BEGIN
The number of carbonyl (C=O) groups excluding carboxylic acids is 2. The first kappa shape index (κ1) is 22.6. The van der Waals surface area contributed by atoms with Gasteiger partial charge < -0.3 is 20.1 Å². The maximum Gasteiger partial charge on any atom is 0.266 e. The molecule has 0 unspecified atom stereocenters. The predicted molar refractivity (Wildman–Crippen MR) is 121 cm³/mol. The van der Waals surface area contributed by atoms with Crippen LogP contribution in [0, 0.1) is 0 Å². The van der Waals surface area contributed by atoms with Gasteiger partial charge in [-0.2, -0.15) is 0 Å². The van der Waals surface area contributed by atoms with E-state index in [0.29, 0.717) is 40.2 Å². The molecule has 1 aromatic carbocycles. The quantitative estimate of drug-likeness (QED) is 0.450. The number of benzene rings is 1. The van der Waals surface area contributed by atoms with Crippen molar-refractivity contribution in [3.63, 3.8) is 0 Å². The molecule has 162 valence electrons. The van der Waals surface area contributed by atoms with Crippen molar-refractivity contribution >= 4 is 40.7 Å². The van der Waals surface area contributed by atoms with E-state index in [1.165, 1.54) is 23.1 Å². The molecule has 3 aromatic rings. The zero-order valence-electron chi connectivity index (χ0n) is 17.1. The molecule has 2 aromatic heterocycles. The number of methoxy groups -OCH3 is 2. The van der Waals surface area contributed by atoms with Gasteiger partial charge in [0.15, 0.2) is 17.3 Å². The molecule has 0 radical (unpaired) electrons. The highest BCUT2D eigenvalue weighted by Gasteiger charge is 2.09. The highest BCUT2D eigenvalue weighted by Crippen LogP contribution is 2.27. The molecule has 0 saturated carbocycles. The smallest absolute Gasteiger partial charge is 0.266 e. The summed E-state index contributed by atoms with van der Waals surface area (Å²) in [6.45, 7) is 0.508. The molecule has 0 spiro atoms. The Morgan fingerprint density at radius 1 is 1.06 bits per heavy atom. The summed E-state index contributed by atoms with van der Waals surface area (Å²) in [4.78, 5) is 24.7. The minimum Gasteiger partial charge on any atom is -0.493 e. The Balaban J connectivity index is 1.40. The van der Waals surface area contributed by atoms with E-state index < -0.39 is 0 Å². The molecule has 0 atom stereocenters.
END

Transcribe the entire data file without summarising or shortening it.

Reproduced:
The number of carbonyl (C=O) groups excluding carboxylic acids is 2. The first kappa shape index (κ1) is 22.6. The van der Waals surface area contributed by atoms with Gasteiger partial charge < -0.3 is 20.1 Å². The maximum Gasteiger partial charge on any atom is 0.266 e. The molecule has 0 unspecified atom stereocenters. The predicted molar refractivity (Wildman–Crippen MR) is 121 cm³/mol. The van der Waals surface area contributed by atoms with Crippen LogP contribution in [0, 0.1) is 0 Å². The van der Waals surface area contributed by atoms with Gasteiger partial charge in [-0.2, -0.15) is 0 Å². The van der Waals surface area contributed by atoms with E-state index in [0.29, 0.717) is 40.2 Å². The molecule has 1 aromatic carbocycles. The quantitative estimate of drug-likeness (QED) is 0.450. The number of benzene rings is 1. The van der Waals surface area contributed by atoms with Crippen molar-refractivity contribution in [3.63, 3.8) is 0 Å². The molecule has 162 valence electrons. The van der Waals surface area contributed by atoms with Crippen molar-refractivity contribution >= 4 is 40.7 Å². The van der Waals surface area contributed by atoms with E-state index in [1.165, 1.54) is 23.1 Å². The molecule has 3 aromatic rings. The zero-order valence-electron chi connectivity index (χ0n) is 17.1. The molecule has 2 aromatic heterocycles. The number of methoxy groups -OCH3 is 2. The van der Waals surface area contributed by atoms with Gasteiger partial charge in [0.15, 0.2) is 17.3 Å². The molecule has 0 radical (unpaired) electrons. The highest BCUT2D eigenvalue weighted by Gasteiger charge is 2.09. The highest BCUT2D eigenvalue weighted by Crippen LogP contribution is 2.27. The molecule has 0 saturated carbocycles. The smallest absolute Gasteiger partial charge is 0.266 e. The summed E-state index contributed by atoms with van der Waals surface area (Å²) in [6.45, 7) is 0.508. The molecule has 0 spiro atoms. The Morgan fingerprint density at radius 1 is 1.06 bits per heavy atom. The summed E-state index contributed by atoms with van der Waals surface area (Å²) in [4.78, 5) is 24.7. The minimum Gasteiger partial charge on any atom is -0.493 e. The Balaban J connectivity index is 1.40. The van der Waals surface area contributed by atoms with E-state index < -0.39 is 0 Å². The molecule has 0 atom stereocenters.